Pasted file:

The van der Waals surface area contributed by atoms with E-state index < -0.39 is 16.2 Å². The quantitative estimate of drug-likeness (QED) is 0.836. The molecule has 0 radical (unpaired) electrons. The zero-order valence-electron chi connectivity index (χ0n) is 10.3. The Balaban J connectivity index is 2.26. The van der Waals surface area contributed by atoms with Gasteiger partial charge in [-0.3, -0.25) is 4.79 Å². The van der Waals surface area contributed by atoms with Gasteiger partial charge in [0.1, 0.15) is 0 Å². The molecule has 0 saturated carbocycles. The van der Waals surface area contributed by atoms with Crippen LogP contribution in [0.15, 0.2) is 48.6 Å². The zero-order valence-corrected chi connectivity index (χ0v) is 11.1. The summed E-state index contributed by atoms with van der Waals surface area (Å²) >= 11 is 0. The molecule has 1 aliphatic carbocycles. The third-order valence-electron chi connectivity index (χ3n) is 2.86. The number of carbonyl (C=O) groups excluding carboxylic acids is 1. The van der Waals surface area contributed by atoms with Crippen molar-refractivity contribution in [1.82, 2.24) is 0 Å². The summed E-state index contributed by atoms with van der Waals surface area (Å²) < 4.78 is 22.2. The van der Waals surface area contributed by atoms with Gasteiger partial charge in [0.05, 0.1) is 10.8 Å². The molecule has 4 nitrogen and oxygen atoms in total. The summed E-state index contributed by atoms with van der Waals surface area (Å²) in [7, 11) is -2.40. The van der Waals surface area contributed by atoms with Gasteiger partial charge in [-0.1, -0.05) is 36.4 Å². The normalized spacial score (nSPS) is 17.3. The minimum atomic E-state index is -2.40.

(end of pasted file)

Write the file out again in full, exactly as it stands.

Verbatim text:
The van der Waals surface area contributed by atoms with E-state index < -0.39 is 16.2 Å². The quantitative estimate of drug-likeness (QED) is 0.836. The molecule has 0 radical (unpaired) electrons. The zero-order valence-electron chi connectivity index (χ0n) is 10.3. The Balaban J connectivity index is 2.26. The van der Waals surface area contributed by atoms with Gasteiger partial charge in [-0.3, -0.25) is 4.79 Å². The van der Waals surface area contributed by atoms with Gasteiger partial charge in [0.1, 0.15) is 0 Å². The molecule has 0 saturated carbocycles. The van der Waals surface area contributed by atoms with Crippen LogP contribution in [0.15, 0.2) is 48.6 Å². The zero-order valence-corrected chi connectivity index (χ0v) is 11.1. The summed E-state index contributed by atoms with van der Waals surface area (Å²) >= 11 is 0. The molecule has 1 aliphatic carbocycles. The third-order valence-electron chi connectivity index (χ3n) is 2.86. The number of carbonyl (C=O) groups excluding carboxylic acids is 1. The van der Waals surface area contributed by atoms with Crippen molar-refractivity contribution in [1.82, 2.24) is 0 Å². The summed E-state index contributed by atoms with van der Waals surface area (Å²) < 4.78 is 22.2. The van der Waals surface area contributed by atoms with Gasteiger partial charge in [0.05, 0.1) is 10.8 Å². The molecule has 4 nitrogen and oxygen atoms in total. The summed E-state index contributed by atoms with van der Waals surface area (Å²) in [7, 11) is -2.40. The van der Waals surface area contributed by atoms with Gasteiger partial charge in [-0.1, -0.05) is 36.4 Å². The normalized spacial score (nSPS) is 17.3. The minimum atomic E-state index is -2.40.